Monday, January 16, 2012

Child Tax Deductions: Who gets them in a Divorce?

On your Federal Income Tax Return you can claim an exemption for each qualifying child, which for the tax year 2011 will result in a $3,700 per dependent credit off of your taxable income.  Depending on your tax bracket this could save you as much as $1,295 in federal taxes.

But if you are separated or divorced and filing separate federal income tax returns, who gets the exemption?

First of all, you can't both take it.  Only one of the parents can use the exemption for each child on their return. If you both claim a child, the IRS will reject your return and send you a letter indicating that you must amend.

So which one of the parents gets to use the exemption?

Pursuant to IRS Publication 501, the IRS considers a child of divorced or separated parents in most cases to be the qualifying child of the custodial parent only.  The IRS defines custodial parent as "the parent with whom the child lived for the greater number of nights during the year. The other parent is the noncustodial parent."

It doesn't matter if your agreement says you share custody.  If one parent has the child more than 50% of the time, then that parent is the custodial parent as far as the IRS is concerned.  ("If the child lived with each parent for an equal number of nights during the year, the custodial parent is the parent with the higher adjusted gross income (AGI).")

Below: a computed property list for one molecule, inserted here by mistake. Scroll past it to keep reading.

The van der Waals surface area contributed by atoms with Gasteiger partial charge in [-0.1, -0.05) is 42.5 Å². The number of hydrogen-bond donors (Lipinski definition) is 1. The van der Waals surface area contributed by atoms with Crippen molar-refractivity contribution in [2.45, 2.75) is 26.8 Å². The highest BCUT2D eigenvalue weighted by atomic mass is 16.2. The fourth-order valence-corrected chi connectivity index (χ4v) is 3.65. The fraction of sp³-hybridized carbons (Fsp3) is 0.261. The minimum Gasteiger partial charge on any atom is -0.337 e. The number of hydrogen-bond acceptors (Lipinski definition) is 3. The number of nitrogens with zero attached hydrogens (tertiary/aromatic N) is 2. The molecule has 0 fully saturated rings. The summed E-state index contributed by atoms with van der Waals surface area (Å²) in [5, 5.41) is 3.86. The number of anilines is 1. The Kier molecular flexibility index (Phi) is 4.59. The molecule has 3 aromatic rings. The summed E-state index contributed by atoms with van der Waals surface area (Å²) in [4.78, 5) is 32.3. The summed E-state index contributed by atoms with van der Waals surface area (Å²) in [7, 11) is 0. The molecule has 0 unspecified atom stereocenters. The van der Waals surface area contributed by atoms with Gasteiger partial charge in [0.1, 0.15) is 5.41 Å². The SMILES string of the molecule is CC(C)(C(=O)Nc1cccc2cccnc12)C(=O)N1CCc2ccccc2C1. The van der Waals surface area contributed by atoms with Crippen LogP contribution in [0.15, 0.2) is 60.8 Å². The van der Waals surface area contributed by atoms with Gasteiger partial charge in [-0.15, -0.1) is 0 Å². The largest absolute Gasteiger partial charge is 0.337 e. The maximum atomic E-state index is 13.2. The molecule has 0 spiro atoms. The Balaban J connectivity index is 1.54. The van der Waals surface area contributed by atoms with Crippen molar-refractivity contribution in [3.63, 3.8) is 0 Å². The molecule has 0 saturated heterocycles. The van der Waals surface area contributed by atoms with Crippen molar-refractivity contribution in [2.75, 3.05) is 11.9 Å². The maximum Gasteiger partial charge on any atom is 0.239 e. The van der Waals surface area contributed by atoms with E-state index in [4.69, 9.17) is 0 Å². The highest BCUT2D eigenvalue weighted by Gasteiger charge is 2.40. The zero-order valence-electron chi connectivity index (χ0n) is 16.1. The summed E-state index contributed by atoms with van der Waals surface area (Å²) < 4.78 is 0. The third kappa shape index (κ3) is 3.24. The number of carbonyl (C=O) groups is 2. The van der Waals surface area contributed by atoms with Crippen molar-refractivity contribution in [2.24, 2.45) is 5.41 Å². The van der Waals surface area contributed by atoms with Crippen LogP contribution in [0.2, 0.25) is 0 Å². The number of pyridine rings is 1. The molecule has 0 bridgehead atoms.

It is possible, though, to transfer the exemption from the "custodial" parent to the "noncustodial" parent.  Some division of this benefit is often negotiated as part of a divorce agreement or ordered by a Judge, to give the noncustodial parent some tax credit in exchange for the child support that they pay from post-tax income.  In the case of one child, the exemption can be alternated from year to year, or when there are multiple children the exemptions can be divided between parents.

In order for this transfer to be allowed by the IRS, certain rules must be complied with.  According to Publication 501, a child can be treated as the qualifying child of the noncustodial parent if four requirements are satisfied:

  1. The parents are divorced or legally separated under a decree of divorce or separate maintenance, the parents are separated under a written separation agreement, or lived apart at all times during the last 6 months of the year, whether or not they are or were married;
  2. The child received over half of his or her support for the year from the parents;
  3. The child is in the custody of one or both parents for more than half of the year; and
  4. The custodial parent signs a written declaration,  Form 8332, that he or she will not claim the child as a dependent for the year, and the noncustodial parent attaches this written declaration to his or her return. (For cases prior to 2008 this requirement is slightly different and you should review Publication 501 further).

If you have a divorce agreement that states that the non-custodial parent gets the child's tax exemption, then Form 8332 must be completed or the IRS could reject the return.  If the custodial parent refuses to sign Form 8332 then you must file a Complaint for Contempt with the Probate & Family Court.  The IRS will not honor the divorce agreement without a signed form 8332.

Visit our site for more information on how to file a Complaint for Contempt.

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